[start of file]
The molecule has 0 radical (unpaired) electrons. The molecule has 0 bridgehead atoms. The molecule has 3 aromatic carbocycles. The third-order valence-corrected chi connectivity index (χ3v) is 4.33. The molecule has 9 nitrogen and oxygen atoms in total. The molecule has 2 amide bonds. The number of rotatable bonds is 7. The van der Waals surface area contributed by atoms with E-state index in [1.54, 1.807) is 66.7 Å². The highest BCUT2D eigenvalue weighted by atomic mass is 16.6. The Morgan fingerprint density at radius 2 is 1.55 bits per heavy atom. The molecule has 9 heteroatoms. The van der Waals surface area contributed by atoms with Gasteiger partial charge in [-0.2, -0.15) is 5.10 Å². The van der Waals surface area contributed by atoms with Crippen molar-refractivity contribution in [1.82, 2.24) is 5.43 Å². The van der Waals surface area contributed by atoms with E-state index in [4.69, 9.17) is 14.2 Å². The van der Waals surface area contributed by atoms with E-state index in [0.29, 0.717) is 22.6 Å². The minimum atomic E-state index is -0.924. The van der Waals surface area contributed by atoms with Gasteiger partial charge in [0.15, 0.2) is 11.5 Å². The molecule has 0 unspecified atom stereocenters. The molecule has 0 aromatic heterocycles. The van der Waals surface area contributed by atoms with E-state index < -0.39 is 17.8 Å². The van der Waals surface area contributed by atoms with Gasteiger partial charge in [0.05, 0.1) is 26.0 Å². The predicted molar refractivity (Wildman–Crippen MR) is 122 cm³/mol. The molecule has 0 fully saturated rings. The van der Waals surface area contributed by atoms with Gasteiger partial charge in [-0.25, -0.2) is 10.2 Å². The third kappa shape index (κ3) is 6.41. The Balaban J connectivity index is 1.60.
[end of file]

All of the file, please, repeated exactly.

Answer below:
The molecule has 0 radical (unpaired) electrons. The molecule has 0 bridgehead atoms. The molecule has 3 aromatic carbocycles. The third-order valence-corrected chi connectivity index (χ3v) is 4.33. The molecule has 9 nitrogen and oxygen atoms in total. The molecule has 2 amide bonds. The number of rotatable bonds is 7. The van der Waals surface area contributed by atoms with E-state index in [1.54, 1.807) is 66.7 Å². The highest BCUT2D eigenvalue weighted by atomic mass is 16.6. The Morgan fingerprint density at radius 2 is 1.55 bits per heavy atom. The molecule has 9 heteroatoms. The van der Waals surface area contributed by atoms with Gasteiger partial charge in [-0.2, -0.15) is 5.10 Å². The van der Waals surface area contributed by atoms with Crippen molar-refractivity contribution in [1.82, 2.24) is 5.43 Å². The van der Waals surface area contributed by atoms with E-state index in [4.69, 9.17) is 14.2 Å². The van der Waals surface area contributed by atoms with E-state index in [0.29, 0.717) is 22.6 Å². The minimum atomic E-state index is -0.924. The van der Waals surface area contributed by atoms with Gasteiger partial charge in [0.15, 0.2) is 11.5 Å². The molecule has 0 unspecified atom stereocenters. The molecule has 0 aromatic heterocycles. The van der Waals surface area contributed by atoms with E-state index < -0.39 is 17.8 Å². The van der Waals surface area contributed by atoms with Gasteiger partial charge in [0.05, 0.1) is 26.0 Å². The predicted molar refractivity (Wildman–Crippen MR) is 122 cm³/mol. The molecule has 0 fully saturated rings. The van der Waals surface area contributed by atoms with Gasteiger partial charge in [-0.25, -0.2) is 10.2 Å². The third kappa shape index (κ3) is 6.41. The Balaban J connectivity index is 1.60.